Even as a little baby, our son was very visual and highly observant. I was so impressed when he became fascinated with the shadows that I cast on the wall as I changed his diapers. I would make shadow puppets for him and move my hands dramatically as he watched, mesmerized. When he became an active toddler, he noticed lines and shadows everywhere we went. He seemed almost distracted by them, walking the painted lines in a parking lot, running back and forth along a long crack in the driveway, getting on his hands and knees to examine the lines of grout in between the tiles of the kitchen floor. I remember the uneasy feeling I got at a “mommy and me” art class/playgroup, watching other boys and girls, all the same age as my son, painting pictures at the table and playing tag, while my boy wriggled from my lap and laid down with his head on the concrete floor, gazing at the contrast of light and shadow created by the sun as it streamed through the window blinds. “Maybe he will be a scientist?” I wondered, a hint of doubt creeping in.

Could it be that there was something a bit different about my child’s development? Something not-quite-right?

Everyone reassured us that he was fine. He’s a boy! Boys have lots of energy. They talk later than girls. He’s super-intelligent – that’s why he’s so observant. So what if he plays differently…that just shows he thinks outside the box! I wanted to believe them. So did my husband. We both wanted to remain spellbound by our boy’s uniqueness, by his brilliance.

In a way, our delusions became a cover for our denial.

The truth is, it is unusual for a baby to say the name of objects before saying the names of the two most important people in his life: Ma-ma and Da-da. And a baby should be far more interested in his mother’s face than in the shadows her body casts on the wall. And while finding another use for a toy may show innovation, it may also show a rigidity of thought and an inability to observe and imitate others for the purpose of learning. And what about his advanced motor skills? Was his need for almost constant movement masking some underlying developmental issue?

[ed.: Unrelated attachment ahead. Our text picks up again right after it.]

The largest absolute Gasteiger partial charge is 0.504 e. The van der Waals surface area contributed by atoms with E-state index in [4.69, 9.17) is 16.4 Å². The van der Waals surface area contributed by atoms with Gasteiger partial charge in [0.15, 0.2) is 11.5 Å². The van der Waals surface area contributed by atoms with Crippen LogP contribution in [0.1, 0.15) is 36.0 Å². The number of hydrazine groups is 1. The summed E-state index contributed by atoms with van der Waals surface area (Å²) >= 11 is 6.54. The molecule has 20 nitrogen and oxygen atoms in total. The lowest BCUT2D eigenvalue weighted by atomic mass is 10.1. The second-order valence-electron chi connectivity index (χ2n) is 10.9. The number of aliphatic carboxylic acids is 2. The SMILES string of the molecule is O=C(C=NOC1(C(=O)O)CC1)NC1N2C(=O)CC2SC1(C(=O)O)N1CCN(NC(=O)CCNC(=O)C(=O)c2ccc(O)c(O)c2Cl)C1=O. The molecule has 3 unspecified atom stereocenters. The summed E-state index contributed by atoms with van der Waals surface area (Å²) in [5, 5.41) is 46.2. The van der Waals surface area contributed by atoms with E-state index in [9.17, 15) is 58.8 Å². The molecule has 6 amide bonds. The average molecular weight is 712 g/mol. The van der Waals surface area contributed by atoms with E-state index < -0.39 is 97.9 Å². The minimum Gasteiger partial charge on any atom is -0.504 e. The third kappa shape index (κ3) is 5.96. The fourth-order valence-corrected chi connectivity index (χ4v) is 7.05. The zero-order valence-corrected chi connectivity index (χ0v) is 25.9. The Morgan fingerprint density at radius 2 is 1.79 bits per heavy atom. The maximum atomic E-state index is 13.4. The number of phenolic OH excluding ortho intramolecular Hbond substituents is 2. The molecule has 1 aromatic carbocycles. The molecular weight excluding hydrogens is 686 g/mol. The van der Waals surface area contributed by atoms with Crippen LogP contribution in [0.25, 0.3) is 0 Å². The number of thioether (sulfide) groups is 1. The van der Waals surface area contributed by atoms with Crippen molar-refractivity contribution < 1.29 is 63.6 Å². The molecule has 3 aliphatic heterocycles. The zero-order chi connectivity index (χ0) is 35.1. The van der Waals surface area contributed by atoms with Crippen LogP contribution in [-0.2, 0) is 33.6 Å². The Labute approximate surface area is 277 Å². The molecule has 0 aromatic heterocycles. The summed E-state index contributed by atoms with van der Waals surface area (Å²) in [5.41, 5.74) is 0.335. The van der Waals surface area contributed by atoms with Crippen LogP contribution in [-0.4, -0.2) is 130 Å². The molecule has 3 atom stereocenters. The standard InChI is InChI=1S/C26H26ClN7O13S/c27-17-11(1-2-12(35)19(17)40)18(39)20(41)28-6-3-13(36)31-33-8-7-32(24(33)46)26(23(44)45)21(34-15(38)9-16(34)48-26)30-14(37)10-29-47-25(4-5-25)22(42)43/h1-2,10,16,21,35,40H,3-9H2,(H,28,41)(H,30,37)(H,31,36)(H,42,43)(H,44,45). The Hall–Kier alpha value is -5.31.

These clues remained vague, these questions, unanswered, until a possible explanation was offered by an unlikely source…my mother-in-law, my son’s Abuela. She said the word that my husband and I had been avoiding: Autism. And with that one word, I knew that there was no going back. I was in my alternate universe to stay. eagle-nebula-11174_640

4 comments on “Autism – Delusions and Denial

  • Very well written; this probably wasn’t easy to write. Some challenges are more obvious than others, and we all cope differently. I hope you find strength and support by writing about your journey.

      • Well, I didn’t want to sound patronizing, but I couldn’t help thinking as I was reading that just because your son has autism preclude him from being the smartest or most advanced. We watch a wonderful show called Parenthood and one family has a child with autism. I have learned so much from that show, and about the love and patience of being a parent. I am glad you are willing to share your own family with me.

  • I understand. 🙂 The title was actually meant to refer to all parents’ views about the abilities of their child, not just mine. I still think my son is brilliant and advanced! But when we were first getting to know him as a little person, our desire to see his quirks as simply an extension of his intelligence and not an indication of an underlying developmental issue was a big hurdle for us (and for our families) to overcome.

    My son is now five, and I have the benefit of hindsight as I share our story. So many articles and stories I read in the beginning only focused on getting to the happy moment when the parents knew everything would be alright as long as they loved and accepted their child. I need to share the pain, doubt, disappointment…and even anger, that are all real parts of my experience. These feelings will never, ever diminish the deep love and acceptance that I DO have for my son.

    I very much appreciate your candor and that you are willing to share the journey with me!